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HQ 556128

September 26, 1991

CLA-2 CO:R:C:S 556128 SER


TARIFF NO.: 9802.00.80

Gail T. Cumins, Esq.
Sharretts, Paley, Carter & Blauvelt
67 Broad Street
New York, NY 10004

RE: Vinyl/textile belts; further fabrication; cutting, die- cutting, sewing, riveting; 19 CFR 10.14(a), 10.16(a),

Dear Ms. Cumins:

This is in reference to your letter of July 3, 1991, on behalf of Overland Products, Inc, requesting a ruling concerning the applicability of subheading 9802.00.80, Harmonized Tariff Schedule of the United States Annotated (HTSUSA), to belts to be imported from Mexico.


The merchandise which Overland plans to import from Mexico is a vinyl/textile belt which will be produced from U.S. and Mexican components. In Mexico, the operations are as follows:

1) U.S.-origin fabric, approximately one inch in width, is exported in rolls to Mexico where it is cut to length by a strip cutter;
2) the belt loop is then die-cut from Mexican vinyl; 3) tabs (end pieces) are die-cut from Mexican vinyl; 4) the buckle is then created by sewing vinyl to wire; 5) the belt is assembled by sewing the tabs to the cut fabric, sewing the belt loop to the tab and riveting the buckle to the tab.

Upon completion of the foreign operations, the belts will be imported into the U.S. You believe that a duty allowance should be granted under subheading 9802.00.80, HTSUSA, for the cost or value of the narrow fabric of U.S. origin.


Whether the belts will qualify for the partial duty exemption available under subheading 9802.00.80, HTSUSA, when imported into the U.S.


Subheading 9802.00.80, HTSUSA, provides a partial duty exemption for:

[a]rticles assembled abroad in whole or in part of fabricated components, the product of the United States, which (a) were exported in condition ready for assembly without further fabrication, (b) have not lost their physical identity in such articles by change in form, shape, or otherwise, and (c) have not been advanced in value or improved in condition abroad except by being assembled and except by operations incidental to the assembly process, such as cleaning, lubrication, and painting.

All three requirements of subheading 9802.00.80, HTSUSA, must be satisfied before a component may receive a duty allowance. An article entered under this tariff provision is subject to duty upon the full cost or value of the imported assembled article, less the cost or value of the U.S. components assembled therein, upon compliance with the documentary requirements of section 10.24, Customs Regulations (19 CFR 10.24).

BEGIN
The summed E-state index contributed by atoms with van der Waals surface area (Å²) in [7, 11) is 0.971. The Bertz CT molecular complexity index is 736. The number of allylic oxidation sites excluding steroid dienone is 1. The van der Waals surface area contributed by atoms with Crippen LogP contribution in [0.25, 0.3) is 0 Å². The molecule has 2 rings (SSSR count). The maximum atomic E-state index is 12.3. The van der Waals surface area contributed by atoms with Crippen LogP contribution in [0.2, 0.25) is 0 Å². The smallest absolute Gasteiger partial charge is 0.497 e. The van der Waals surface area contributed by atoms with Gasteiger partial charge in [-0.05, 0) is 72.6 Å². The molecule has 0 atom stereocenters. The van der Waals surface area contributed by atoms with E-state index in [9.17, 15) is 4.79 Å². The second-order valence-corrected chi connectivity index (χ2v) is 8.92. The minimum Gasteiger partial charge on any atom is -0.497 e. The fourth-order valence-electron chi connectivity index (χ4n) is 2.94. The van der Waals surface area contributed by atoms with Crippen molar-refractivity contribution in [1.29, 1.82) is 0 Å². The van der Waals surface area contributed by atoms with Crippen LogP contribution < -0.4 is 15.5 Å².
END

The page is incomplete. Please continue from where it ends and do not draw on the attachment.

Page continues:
The only foreign operations which the U.S. fabric undergoes in Mexico are the cutting to length of the fabric, and the final assembly of the U.S. cut fabric to vinyl end pieces of Mexican origin by sewing.

Cutting the fabric to length is an enumerated operation considered incidental to the assembly process pursuant to section 10.16(b)(6), Customs Regulations (19 CFR 10.16(b)(6)), and, therefore, would not preclude the application of the duty exemption of subheading 9802.00.80, HTSUSA, to the U.S. fabric. See also Headquarters Ruling Letter (HRL) 555525 dated June 5, 1990, which held that cutting fabric to length for use in curtains is an operation incidental to assembly.

Section 10.16(a), Customs Regulations (19 CFR 10.16(a)), provides that the assembly operation performed abroad may consist of any method used to join or fit together solid components, such as welding, soldering, riveting, force fitting, gluing, laminating, sewing, or the use of fasteners. Therefore, the sewing and riveting operations performed in Mexico, are considered acceptable assembly operations for purposes of this tariff provision.


Based on the information and sample presented, it is our opinion that the belts may be entered under subheading 9802.00.80, HTSUSA, with an allowance in duty for the cost or value of the U.S. fabric, upon compliance with the documentary requirements of 19 CFR 10.24.


John Durant, Director
Commercial Rulings Division

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